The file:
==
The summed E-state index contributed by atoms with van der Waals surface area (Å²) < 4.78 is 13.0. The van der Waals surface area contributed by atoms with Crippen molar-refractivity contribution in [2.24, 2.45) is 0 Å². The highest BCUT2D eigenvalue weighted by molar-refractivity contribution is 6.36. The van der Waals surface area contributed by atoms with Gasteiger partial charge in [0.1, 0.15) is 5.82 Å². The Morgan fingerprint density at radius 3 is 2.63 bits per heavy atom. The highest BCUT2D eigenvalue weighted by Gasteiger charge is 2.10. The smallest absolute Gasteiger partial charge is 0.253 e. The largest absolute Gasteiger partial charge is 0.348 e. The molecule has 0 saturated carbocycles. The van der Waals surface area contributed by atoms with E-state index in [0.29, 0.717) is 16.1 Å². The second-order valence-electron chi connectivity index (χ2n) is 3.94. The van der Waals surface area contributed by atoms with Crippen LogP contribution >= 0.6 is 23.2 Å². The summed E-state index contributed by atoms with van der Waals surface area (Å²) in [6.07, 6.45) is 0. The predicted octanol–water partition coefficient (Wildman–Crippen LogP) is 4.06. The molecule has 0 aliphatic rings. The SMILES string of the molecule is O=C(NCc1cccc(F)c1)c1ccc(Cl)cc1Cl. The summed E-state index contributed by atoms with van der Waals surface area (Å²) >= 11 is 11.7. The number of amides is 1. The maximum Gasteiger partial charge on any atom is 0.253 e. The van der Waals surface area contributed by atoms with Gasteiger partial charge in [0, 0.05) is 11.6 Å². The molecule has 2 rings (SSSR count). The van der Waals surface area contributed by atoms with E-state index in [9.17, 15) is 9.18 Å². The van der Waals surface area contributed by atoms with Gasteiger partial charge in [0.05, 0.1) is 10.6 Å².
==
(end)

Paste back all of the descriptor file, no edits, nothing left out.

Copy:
The summed E-state index contributed by atoms with van der Waals surface area (Å²) < 4.78 is 13.0. The van der Waals surface area contributed by atoms with Crippen molar-refractivity contribution in [2.24, 2.45) is 0 Å². The highest BCUT2D eigenvalue weighted by molar-refractivity contribution is 6.36. The van der Waals surface area contributed by atoms with Gasteiger partial charge in [0.1, 0.15) is 5.82 Å². The Morgan fingerprint density at radius 3 is 2.63 bits per heavy atom. The highest BCUT2D eigenvalue weighted by Gasteiger charge is 2.10. The smallest absolute Gasteiger partial charge is 0.253 e. The largest absolute Gasteiger partial charge is 0.348 e. The molecule has 0 saturated carbocycles. The van der Waals surface area contributed by atoms with E-state index in [0.29, 0.717) is 16.1 Å². The second-order valence-electron chi connectivity index (χ2n) is 3.94. The van der Waals surface area contributed by atoms with Crippen LogP contribution >= 0.6 is 23.2 Å². The summed E-state index contributed by atoms with van der Waals surface area (Å²) in [6.07, 6.45) is 0. The predicted octanol–water partition coefficient (Wildman–Crippen LogP) is 4.06. The molecule has 0 aliphatic rings. The SMILES string of the molecule is O=C(NCc1cccc(F)c1)c1ccc(Cl)cc1Cl. The summed E-state index contributed by atoms with van der Waals surface area (Å²) >= 11 is 11.7. The number of amides is 1. The maximum Gasteiger partial charge on any atom is 0.253 e. The van der Waals surface area contributed by atoms with Gasteiger partial charge in [0, 0.05) is 11.6 Å². The molecule has 2 rings (SSSR count). The van der Waals surface area contributed by atoms with E-state index in [9.17, 15) is 9.18 Å². The van der Waals surface area contributed by atoms with Gasteiger partial charge in [0.05, 0.1) is 10.6 Å².